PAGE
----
(N.B It may be wise to have several tinnies on standby at your feet for this eventuality)
A member of the Royal Family shows up - One finger
An Argentinian shows up - Three fingers
Arthur Scargill shows up - All finish drink
AS THE SERVICE BEGINS, SO DOES THE REAL DRINKING
Realise Tony Blair has resolved to spend the day doing something more lucrative, and has sent along Michael Sheen to play him - Drink three fingers whilst simultaneously checking to see whether Her Majesty is looking a bit 'Helen Mirrenish'
Geoffrey Howe is spied among the mourners - Last to shout "Dead Sheep!", drink one finger
Cameras pick out John Selwyn Gummer in his pew - All eat a burger, last one to finish it, two fingers. For added spice, be sure to serve worryingly cheap burgers from a supplier that's been recently linked to the horsemeat scandal.
(N.B If you have young children at home it's totally acceptable to get them to eat your burger for you, see below)
Neil Kinnock is glimpsed desperately trying to look moved - Last one to triumphantly yell "He's all right!, He's allllll riiiight" Drink two fingers
John Major speaks during service - All eat peas until he's finished. Whoever consumes least, drink two fingers
Edwina Currie speaks during service - All crack a raw egg into your drink and neck it
Camera cuts away to Gordon Brown - Last one to shout "She was a bigoted women!", one finger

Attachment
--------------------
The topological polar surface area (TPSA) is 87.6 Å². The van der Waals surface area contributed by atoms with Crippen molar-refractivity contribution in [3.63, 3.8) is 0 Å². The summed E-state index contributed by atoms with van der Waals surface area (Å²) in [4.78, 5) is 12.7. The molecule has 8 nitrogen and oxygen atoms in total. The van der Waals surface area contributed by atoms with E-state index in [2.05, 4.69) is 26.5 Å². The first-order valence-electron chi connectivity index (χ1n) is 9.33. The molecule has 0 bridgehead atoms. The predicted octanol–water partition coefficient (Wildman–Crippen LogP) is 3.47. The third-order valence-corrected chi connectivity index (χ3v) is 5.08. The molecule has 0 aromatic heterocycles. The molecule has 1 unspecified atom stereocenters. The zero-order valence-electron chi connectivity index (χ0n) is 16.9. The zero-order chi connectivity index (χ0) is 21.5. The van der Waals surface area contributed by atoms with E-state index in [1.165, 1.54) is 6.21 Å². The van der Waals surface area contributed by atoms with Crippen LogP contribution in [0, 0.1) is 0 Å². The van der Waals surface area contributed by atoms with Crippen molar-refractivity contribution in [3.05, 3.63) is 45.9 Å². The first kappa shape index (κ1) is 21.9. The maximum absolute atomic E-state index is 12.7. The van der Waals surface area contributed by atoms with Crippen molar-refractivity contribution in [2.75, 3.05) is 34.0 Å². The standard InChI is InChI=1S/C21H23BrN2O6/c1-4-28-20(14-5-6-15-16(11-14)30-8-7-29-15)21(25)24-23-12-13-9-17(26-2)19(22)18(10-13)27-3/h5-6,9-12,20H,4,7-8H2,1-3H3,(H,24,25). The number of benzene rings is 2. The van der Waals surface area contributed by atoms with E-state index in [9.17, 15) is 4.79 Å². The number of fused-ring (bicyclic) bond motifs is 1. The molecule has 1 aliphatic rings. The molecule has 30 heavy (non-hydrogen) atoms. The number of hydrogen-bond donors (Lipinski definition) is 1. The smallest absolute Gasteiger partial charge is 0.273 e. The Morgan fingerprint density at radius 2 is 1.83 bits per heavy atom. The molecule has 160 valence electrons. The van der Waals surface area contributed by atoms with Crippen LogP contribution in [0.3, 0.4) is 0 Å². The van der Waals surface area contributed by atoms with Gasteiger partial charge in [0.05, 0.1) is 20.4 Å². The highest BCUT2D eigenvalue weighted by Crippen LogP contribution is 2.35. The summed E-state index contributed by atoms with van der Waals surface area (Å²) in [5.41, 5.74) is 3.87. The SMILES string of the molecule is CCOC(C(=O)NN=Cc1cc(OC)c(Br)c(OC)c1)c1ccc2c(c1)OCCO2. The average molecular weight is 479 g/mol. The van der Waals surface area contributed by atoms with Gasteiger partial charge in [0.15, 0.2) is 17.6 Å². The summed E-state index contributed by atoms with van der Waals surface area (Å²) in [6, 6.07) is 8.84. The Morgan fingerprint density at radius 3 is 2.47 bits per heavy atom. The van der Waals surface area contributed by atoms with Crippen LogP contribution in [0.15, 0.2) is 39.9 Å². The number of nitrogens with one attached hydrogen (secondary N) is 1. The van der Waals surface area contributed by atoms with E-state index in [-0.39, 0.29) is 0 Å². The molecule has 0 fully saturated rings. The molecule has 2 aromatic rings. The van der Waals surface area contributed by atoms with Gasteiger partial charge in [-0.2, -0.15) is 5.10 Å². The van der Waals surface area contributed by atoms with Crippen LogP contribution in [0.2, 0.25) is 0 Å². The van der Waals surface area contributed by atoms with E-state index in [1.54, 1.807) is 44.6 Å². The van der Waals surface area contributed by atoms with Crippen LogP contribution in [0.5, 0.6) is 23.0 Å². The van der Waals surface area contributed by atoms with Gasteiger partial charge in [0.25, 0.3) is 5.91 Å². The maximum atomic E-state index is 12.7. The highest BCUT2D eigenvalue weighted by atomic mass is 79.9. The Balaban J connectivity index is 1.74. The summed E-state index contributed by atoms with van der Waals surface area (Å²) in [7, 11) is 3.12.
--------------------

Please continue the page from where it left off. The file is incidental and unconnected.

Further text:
Hidden microphone catches Gordon Brown actually calling Thatcher a "bigoted women - All finish drinks
As service ends, camera cuts to a close up of Norman Tebbit - Whatever you do, don't look into his eyes. Do. Not. Look. Into. His. Eyes!
THE CEREMONY IS OVER BUT THE GAME IS NOT. WE STILL HAVE HOURS UPON HOURS ON POST MATCH COVERAGE TO GET THROUGH
Presenter interviews William Hague -
All drink one finger and then loudly claim to have necked "14 pints" Last one to do it, has to neck 14 pints.
The words 'Iron Lady' are trotted out - One finger of Iron Bru + Vodka... Yes, every single time.
A pundit mentions 'The Falklands' - One finger
A pundit mentions 'The Belgrano' - Two fingers
A pundit mentions 'The Malvinas' - Three fingers
Seb Coe is asked for his thoughts - Last one to locate the below and make it their ring tone. Drink three fingers
George Galloway rants via video link - All drink Baileys from a saucer, in the manner of a perverted cat lapping up milk, for entire duration of his tirade
A kind-eyed Michael Portillo takes his place on the BBC sofa - Everyone bark increasingly hysterical militaristic rhetoric until you loose your job. Then, stung by the schadenfreude of strangers, reinvent self as cuddly public transport buff. Last one swapping train related bon mots with pensioners in Crewe station tea rooms return home and finish everyone's drinks.
At this point it's probably fair to say the game is over, the telly should be back to normal, internet outrage levels have returned to an almost palatable level, and we can all return to our lives.
Suggested For You
SUBSCRIBE AND FOLLOW
Get top stories and blog posts emailed to me each day. Newsletters may offer personalized content or advertisements.Learn more